4. Yes it is complicated

 

But I don't see and experience anarchy as Dark Age or any other symbol of dystopia. I associate anarchy with freedom and democracy and peaceful cooperation, with friendship. And less alienation from our animal and organic nature.

Is socialism what you hope, state socialism?

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Response to tama (Reply #4)

Sat Sep 15, 2012, 08:44 AM

5. Socialism, or at least an economy where the wealth trickles up.

 

An economy where the bottom 80% of the populace controls, perhaps, between 60% and 80% of the world's wealth, would be much more equitable.

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Response to Zalatix (Reply #5)

Sat Sep 15, 2012, 09:17 AM

7. Did you know

 

that socialism was originally internationalist ideology, ultimately aiming for liberation from states and borders?

And that best known varieties of national socialism are stalinism and fascism?

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Response to tama (Reply #7)

Sat Sep 15, 2012, 09:34 AM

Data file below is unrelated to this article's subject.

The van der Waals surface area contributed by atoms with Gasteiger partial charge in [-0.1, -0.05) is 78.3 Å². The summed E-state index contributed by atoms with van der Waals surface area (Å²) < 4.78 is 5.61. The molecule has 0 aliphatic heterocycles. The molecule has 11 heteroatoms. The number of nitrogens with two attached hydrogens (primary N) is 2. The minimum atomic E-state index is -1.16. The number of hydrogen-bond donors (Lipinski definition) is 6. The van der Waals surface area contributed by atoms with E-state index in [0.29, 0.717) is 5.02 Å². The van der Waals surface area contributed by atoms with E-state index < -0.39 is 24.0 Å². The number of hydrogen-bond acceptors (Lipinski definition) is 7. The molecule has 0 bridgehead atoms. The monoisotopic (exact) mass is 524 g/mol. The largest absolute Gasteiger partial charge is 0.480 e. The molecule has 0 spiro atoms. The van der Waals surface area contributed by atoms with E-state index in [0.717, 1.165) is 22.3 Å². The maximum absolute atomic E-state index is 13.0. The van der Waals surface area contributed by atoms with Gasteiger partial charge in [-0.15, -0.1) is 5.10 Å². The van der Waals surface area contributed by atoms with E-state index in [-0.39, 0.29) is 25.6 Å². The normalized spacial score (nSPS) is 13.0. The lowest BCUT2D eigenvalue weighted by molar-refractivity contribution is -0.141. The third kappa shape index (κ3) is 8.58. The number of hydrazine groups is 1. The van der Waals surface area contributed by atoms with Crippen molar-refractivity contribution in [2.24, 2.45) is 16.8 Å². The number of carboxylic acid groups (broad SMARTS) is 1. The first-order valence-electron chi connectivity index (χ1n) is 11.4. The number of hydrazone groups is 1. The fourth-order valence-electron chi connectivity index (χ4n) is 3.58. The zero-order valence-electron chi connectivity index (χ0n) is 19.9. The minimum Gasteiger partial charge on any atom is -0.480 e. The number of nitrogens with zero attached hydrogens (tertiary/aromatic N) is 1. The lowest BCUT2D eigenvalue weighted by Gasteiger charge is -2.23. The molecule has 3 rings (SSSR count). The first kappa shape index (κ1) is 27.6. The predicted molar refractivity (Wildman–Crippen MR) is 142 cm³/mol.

8. Stalinism and Fascism are NOT Socialism. They are perversions thereof.

 

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Response to Zalatix (Reply #8)

Sat Sep 15, 2012, 10:22 AM

9. Agreed

 

And the difference is that Socialism means internationalism, not divide and conquer nationalism. I'm pressing this point because your islamophobic argument against internationalism in the other thread is not socialism. It's perversion of socialism just like stalinism and fascism.

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Response to xchrom (Original post)

Sat Sep 15, 2012, 08:47 AM

6. The CIA's mandate since 1947

 

has been to open the world to US trade. They have done this effectively all around the world using tools such a assassinations, coups and general disruption.

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Response to Kindly Refrain (Reply #6)

Sat Sep 15, 2012, 11:26 AM

11. Got proof of that tin-foil nonsense?